October was a significant month for me: it marked six months living in Edinburgh. I wrote a post reflecting on the past half-year, how much this city means to me, and how I’ve changed for the better since moving here.
It wasn’t until November brought continuous rain and grey skies that I realized what an incredible month October was weather wise; sunshine and blue skies dominated the month, along with crisp mornings and bursts of autumnal colours throughout the city’s green spaces. I thought the castle looked especially regal in the spring, framed by blooming cherry blossoms, but surrounded by the fiery hues in October might just be the most beautiful I’ve ever seen it.
What I’ve been up to
October was a relatively low-key month for me: I went to a concert, celebrated my first halloween abroad, and spent most of my spare time eating and drinking my way around the city, as per usual.
Halloween isn’t as popular here as it is back in Canada, but I wasn’t bothered; I still celebrated and dressed as a unicorn – which just so happens to be the national animal of Scotland. No joke.
Along with trying to make my way though a seemingly never-ending list of Edinburgh restaurants, I’ve also been trying to make a dent in the city’s pub and cocktail bar scene, and I discovered quite a few gems in October and November.
I’ve been to Panda and Sons – a speakeasy-themed cocktail bar – a few times now, but only recently discovered their Red Panda cocktail, which is quite possibly my new favourite cocktail off all-time. It’s their take on a bloody mary, made with gin, tomato juice, lemon juice, Worcester sauce, Sriracha, a Guinness float, and garnished with kaffir lime leaves and cucumber. I’m slightly obsessed with Sriracha, so to be able to drink it in cocktail form makes me so happy.
Paradise Palms – a self-proclaimed ‘neon-lit dive bar’ – is one of my favourite laid-back, casual spots to grab a drink in Edinburgh. It has an impressive cocktail list and quirky, eccentric decor – think palm trees, disco balls, a pin ball machine, and a cabaret-style stage. Their Lady Garden cocktail – Edinburgh elderflower gin, mint, lime, and tonic – is simple and delicious.
Discreetly tucked beneath the Rutland Hotel in Edinburgh’s West End is Heads & Tales – a gin bar set inside a working gin distillery. By day, you can tour the Edinburgh Gin Distillery, and by night, enjoy a gin-based cocktail only a metre from where the spirit is being distilled. The chic lounge is set amongst vault-like rooms, with a focus on the two in-house stills, which are visible behind glass panels in the wall.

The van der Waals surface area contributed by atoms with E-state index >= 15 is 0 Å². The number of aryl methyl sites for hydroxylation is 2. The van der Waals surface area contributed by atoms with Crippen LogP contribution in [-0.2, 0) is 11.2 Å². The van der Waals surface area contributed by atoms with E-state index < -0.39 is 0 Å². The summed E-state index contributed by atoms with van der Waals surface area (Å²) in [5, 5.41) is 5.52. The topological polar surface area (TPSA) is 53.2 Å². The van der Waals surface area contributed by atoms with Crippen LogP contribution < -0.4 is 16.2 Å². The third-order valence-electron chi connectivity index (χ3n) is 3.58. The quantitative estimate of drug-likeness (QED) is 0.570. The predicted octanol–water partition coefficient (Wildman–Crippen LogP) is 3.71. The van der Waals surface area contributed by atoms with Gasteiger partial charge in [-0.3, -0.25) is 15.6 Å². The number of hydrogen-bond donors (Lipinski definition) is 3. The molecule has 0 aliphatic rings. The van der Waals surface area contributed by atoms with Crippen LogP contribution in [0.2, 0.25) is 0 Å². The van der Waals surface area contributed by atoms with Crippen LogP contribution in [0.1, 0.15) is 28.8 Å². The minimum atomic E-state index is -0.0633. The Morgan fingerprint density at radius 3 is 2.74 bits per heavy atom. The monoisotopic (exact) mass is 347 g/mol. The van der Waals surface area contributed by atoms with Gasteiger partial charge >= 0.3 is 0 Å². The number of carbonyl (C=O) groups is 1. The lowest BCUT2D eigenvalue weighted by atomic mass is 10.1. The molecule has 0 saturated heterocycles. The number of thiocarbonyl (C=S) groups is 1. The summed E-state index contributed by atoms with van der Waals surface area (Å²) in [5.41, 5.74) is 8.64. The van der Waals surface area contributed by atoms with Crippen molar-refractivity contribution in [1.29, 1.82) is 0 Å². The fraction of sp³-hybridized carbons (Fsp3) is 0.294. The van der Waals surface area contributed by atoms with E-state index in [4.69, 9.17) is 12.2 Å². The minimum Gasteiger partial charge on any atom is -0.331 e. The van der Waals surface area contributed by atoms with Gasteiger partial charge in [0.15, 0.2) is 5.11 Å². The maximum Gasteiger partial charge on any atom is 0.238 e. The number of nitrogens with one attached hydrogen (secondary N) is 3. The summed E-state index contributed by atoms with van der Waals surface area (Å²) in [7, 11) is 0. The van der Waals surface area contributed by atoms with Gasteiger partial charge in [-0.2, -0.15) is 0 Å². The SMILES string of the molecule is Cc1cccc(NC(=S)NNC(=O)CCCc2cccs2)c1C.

November saw me travelling outside of Scotland for the first time since summer: I took a quick trip to Ireland – basing myself in Dublin, with a hasty visit to the Cliffs of Moher. This jaunt was all-too-brief, and left me wanting to see much more of the Emerald Isle. So much so, in fact, I’m already thinking of planning a second visit in March.
What I’ve been Eating
Ask any local (or expat 😉 ) for a Mexican restaurant recommendation in Edinburgh, and I can guarantee the answer will be unanimous: El Cartel. Forget fajitas and burritos – they serve traditional Mexican street food with a modern, gourmet twist. The portions are small, tapas-style, and ordering multiple dishes is the best way to sample the innovative offerings. Choose from 8 different tacos, including roasted pork belly, duck carnitas, baja cod, and fried avocado & scrambled egg, and a variety of antojitos, or ‘little cravings’: guacamole, ceviche, pork ribs, quesadillas, and street corn – to name a few. My favourites are the guacamole – topped with sheep’s milk cheese and pomegranate seeds, served alongside crispy plantain chips, and the corn slathered in cream and spiced cheese.
The Dogs offers no-frills, high-end British and Scottish pub-style food. Apart from the fish & chips, most dishes are distinctive to what you’d find at an average pub; instead, you’ll find traditional fare – devilled ox kidney – alongside contemporary dishes, like pan fried cod with smoked fish potato cake, topped with squash & ginger sauce. The quality of food is comparable to that of a fine dining restaurant, but the prices certainly aren’t – most mains cost less than £15.
At the end of November, I celebrated my birthday with champagne afternoon tea at Rhubarb – a lavish restaurant located within the gorgeous Prestonfield House Hotel. The circular dining rooms are adorned with Victorian style drapes, rich fabrics, and antiques, and the large windows provide views of the beautiful grounds and Arthur’s Seat in the distance. The afternoon tea was delicious, and included an assortment of sandwiches, two savoury items, scones with clotted cream and jam, and various cakes and sweets. Standouts include the fresh scones with home-made raspberry jam, the goat cheese pastry, and the chocolate passionfruit macaron.